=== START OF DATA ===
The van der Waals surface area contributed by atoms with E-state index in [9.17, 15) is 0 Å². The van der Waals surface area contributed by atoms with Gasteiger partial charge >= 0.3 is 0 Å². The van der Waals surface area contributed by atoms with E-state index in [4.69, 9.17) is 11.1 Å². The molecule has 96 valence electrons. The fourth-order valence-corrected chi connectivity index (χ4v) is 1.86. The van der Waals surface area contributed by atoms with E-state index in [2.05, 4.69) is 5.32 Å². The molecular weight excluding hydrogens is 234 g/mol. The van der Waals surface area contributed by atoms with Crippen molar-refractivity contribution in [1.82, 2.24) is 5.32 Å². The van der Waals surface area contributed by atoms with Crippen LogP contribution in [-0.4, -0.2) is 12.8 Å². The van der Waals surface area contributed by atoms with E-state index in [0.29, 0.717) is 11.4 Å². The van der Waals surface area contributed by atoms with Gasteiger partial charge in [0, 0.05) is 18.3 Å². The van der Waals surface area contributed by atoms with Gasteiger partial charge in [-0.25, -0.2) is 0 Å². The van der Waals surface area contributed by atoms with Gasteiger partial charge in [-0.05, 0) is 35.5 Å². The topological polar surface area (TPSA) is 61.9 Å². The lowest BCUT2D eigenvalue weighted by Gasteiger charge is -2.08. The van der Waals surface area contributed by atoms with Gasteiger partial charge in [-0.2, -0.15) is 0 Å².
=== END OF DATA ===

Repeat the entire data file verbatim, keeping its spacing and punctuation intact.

The van der Waals surface area contributed by atoms with E-state index in [9.17, 15) is 0 Å². The van der Waals surface area contributed by atoms with Gasteiger partial charge >= 0.3 is 0 Å². The van der Waals surface area contributed by atoms with E-state index in [4.69, 9.17) is 11.1 Å². The molecule has 96 valence electrons. The fourth-order valence-corrected chi connectivity index (χ4v) is 1.86. The van der Waals surface area contributed by atoms with E-state index in [2.05, 4.69) is 5.32 Å². The molecular weight excluding hydrogens is 234 g/mol. The van der Waals surface area contributed by atoms with Crippen molar-refractivity contribution in [1.82, 2.24) is 5.32 Å². The van der Waals surface area contributed by atoms with Crippen LogP contribution in [-0.4, -0.2) is 12.8 Å². The van der Waals surface area contributed by atoms with E-state index in [0.29, 0.717) is 11.4 Å². The van der Waals surface area contributed by atoms with Gasteiger partial charge in [0, 0.05) is 18.3 Å². The van der Waals surface area contributed by atoms with Gasteiger partial charge in [-0.25, -0.2) is 0 Å². The van der Waals surface area contributed by atoms with Gasteiger partial charge in [-0.05, 0) is 35.5 Å². The topological polar surface area (TPSA) is 61.9 Å². The lowest BCUT2D eigenvalue weighted by Gasteiger charge is -2.08. The van der Waals surface area contributed by atoms with Gasteiger partial charge in [-0.2, -0.15) is 0 Å².